A guide to POTSDAM
Novel set in Upstate New York, near Monticello
14th August 2017
The Room By The Lake by Emma Dibdin, novel set in Upstate New York, near Monticello.
Caitlin has fled to New York from London, following the death of her Mother who had mental health issues, and from her father, who has been sliding into alcohol excess. She needed to escape. Thus she hopped on a plane to the Big Apple and spent several days just hanging out, walking the streets and trying to get her brain sorted. She is in quite a fragile state and highly suggestible.
At a party she meets Jake and they soon forge a deeper bond, so much so that he offers to drive her up to his family home, near Monticello, in Upstate New York, a mere 5 days after meeting. She agrees, although part of her knows this is an extremely quick turn of events. They hop in a car and speed up North.
“Home” for Jake is a large house, filled with young people, overseen by Don. This is not a family in any traditional sense, there are no biological ties, and she naturally feels she has been taken for a ride (literally). However after fleetingly wanting to leave, she decides to give the group dynamic a try and before long she is immersed in their rituals. Days of intense physical activity, with dubiously nutritious food (based on Paleolithic eating principles), followed by periods of fasting, are interspersed with evening sessions in a circle for emotional catharsis. One-to-one therapy sessions with Don, the resident psychotherapist, are on offer too, and they are much sought after. These take place in a cabin, past the eponymous Lake of the title and through a wood. A packet of Oreos proffered by Don, given the diet in the main house, can tip his clients over the edge into spilling their innermost thoughts and concerns, as he patiently listens and guides.
The writing is fresh, and as the book opens, there is a real crackle and energy to it. It certainly pulled me in and I was fascinated by how Caitlin, soon renamed Kate, finds herself pulled into the ethos of the community. The author is great at portraying an underlying unease and a darkness. But there came a point for me, with much to-ing and fro-ing in the forest by the lake, where the storyline turned in on itself. It was a very promising start, with a well crafted linear trajectory, that, just like the characters flailing amongst the trees looking for ribbons (just like Hansel and Gretel’s breadcrumbs were intended to show the way back home), got lost along the way. I am not a great fan of having an event dropped in summarily and only thereafter being given the explanation – it leaves me feeling that I have missed a beat, perhaps failed to pick up a clue that was essential to understanding. Did I lose concentration somewhere along the way? This often disruptive technique is then used to explain and unpick some events towards to the end of the book.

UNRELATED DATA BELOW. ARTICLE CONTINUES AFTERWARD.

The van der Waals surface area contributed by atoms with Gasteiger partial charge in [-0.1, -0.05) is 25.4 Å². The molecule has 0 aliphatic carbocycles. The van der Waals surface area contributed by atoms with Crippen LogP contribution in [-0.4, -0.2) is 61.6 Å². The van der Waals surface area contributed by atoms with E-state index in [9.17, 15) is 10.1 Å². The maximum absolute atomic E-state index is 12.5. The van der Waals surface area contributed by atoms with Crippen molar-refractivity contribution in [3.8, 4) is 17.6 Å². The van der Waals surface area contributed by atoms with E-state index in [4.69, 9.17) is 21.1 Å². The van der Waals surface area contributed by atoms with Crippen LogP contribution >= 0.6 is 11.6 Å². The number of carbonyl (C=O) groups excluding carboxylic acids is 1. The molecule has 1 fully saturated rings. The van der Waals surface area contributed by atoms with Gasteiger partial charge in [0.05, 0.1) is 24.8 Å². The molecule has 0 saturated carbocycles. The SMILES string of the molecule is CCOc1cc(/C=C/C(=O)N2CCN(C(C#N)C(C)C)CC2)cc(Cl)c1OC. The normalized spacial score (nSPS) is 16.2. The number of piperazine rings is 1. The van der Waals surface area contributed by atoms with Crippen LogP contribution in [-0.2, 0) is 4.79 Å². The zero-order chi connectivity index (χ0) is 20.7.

Overall the balance of the narrative in The Room By The Lake can get weighed down by the telling, rather than the often more effective method of showing. The psychology is of course central to this kind of storyline, but I felt it was generally a bit muddled and needed a little more shaping and insight.
Of Caitlin the author writes: “..she got lost so much more than she thought possible” and as a reader, this also applied to my reading experience. There is, however, clear talent for writing, and there is a good story in here. It will certainly be interesting to see where this author goes next.
Tina for the TripFiction Team
Love novels set in the cult community? We have two further recommendations for you:
The Girls by Emma Cline set in California
Evie Boyd is desperate to be noticed. In the summer of 1969, empty days stretch out under the California sun. The smell of honeysuckle thickens the air and the sidewalks radiate heat. Until she sees them. The snatch of cold laughter. Hair, long and uncombed. Dirty dresses skimming the tops of thighs. Cheap rings like a second set of knuckles. The girls. And at the centre, Russell. Russell and the ranch, down a long dirt track and deep in the hills. Incense and clumsily strummed chords. Rumours of sex, frenzied gatherings, teen runaways. Was there a warning, a sign of things to come? Or is Evie already too enthralled by the girls to see that her life is about to be changed forever?
See you in September by Charity Norman, set in New Zealand
It was supposed to be a short trip – a break in New Zealand before her best friend’s wedding. But when Cassy waved goodbye to her parents, they never dreamed that it would be years before they’d see her again. Having broken up with her boyfriend, Cassy accepts an invitation to stay in an idyllic farming collective. Overcome by the peace and beauty of the valley and swept up in the charisma of Justin, the community’s leader, Cassy becomes convinced that she has to stay. As Cassy becomes more and more entrenched in the group’s rituals and beliefs, her frantic parents fight to bring her home – before Justin’s prophesied Last Day can come to pass.